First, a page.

Upholstery Staple Gun
Handsaw
Miter Box

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Staining the wood

The first step was to stain the wood. We had 2 pieces of each type (the rail and the wood), which we cut to size before staining.  The rail will end up being a bumper around the table in the finished product.  Earl used a handsaw and a miter bracket to create 45 degree angles.

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Then I painted on 2 coats of the stain.

Be sure to do this in a well ventilated area.  Preferably outside.

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For the decorative railing parts, I wiped a bit off with a cloth while it was still wet to give at bit of a weathered look on the egg part.

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Then it was time to let it dry.  Tick tock. Tick tock.  We let it sit like this for 2 days.

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Once it was all dry, I added on the coat of poly and let that dry some more.

Prepping the tabletop

For the table top, we started off with a rather large Gallant table top from Ikea.  So, I guess this project counts as an Ikea hack!  We measured the absolute largest table top we could fit in our room and went with it.  It’s a bit tight when there are 8 people, but it works.  Plus, by using an existing table top, we found that it was easier to find a piece cut to the size we want.  I don’t remember how or why, but we got the table top for about 1/2 the price it is online right now.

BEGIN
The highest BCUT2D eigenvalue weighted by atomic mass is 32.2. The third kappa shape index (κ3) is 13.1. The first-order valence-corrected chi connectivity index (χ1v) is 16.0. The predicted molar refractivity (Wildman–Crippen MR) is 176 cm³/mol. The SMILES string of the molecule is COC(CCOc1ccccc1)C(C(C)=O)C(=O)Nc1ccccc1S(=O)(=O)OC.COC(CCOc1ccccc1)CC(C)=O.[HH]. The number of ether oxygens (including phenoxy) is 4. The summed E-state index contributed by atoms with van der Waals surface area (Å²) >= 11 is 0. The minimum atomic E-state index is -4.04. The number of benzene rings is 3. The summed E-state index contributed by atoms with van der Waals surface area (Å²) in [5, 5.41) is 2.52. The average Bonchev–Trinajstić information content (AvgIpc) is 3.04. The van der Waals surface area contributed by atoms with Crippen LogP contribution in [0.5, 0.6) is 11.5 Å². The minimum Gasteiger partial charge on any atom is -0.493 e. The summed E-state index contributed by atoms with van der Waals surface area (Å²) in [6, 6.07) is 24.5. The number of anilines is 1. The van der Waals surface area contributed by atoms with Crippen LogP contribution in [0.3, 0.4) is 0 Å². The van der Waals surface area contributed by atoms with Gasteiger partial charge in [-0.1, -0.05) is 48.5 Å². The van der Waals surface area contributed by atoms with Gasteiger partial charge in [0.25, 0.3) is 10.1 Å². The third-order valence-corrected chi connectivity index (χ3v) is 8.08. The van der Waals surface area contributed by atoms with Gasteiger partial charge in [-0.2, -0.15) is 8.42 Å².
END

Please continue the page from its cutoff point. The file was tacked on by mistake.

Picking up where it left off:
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The first thing we did was lay down the headliner foam.  This bottom layer creates a bit of a cushion to play on.  That way there’s a bit of give under the table so that things slide easier.  You can also dip into the foam to do things like slide one card underneath another more easily.  There is a special type of pool table foam that we could have used, but we found the headliner fabric at a JoAnn’s nearby, and it was the right price with a coupon, ,so we went with it.

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Once it was lain over the table, we stapled it down making sure to stretch it a little bit taught along the way.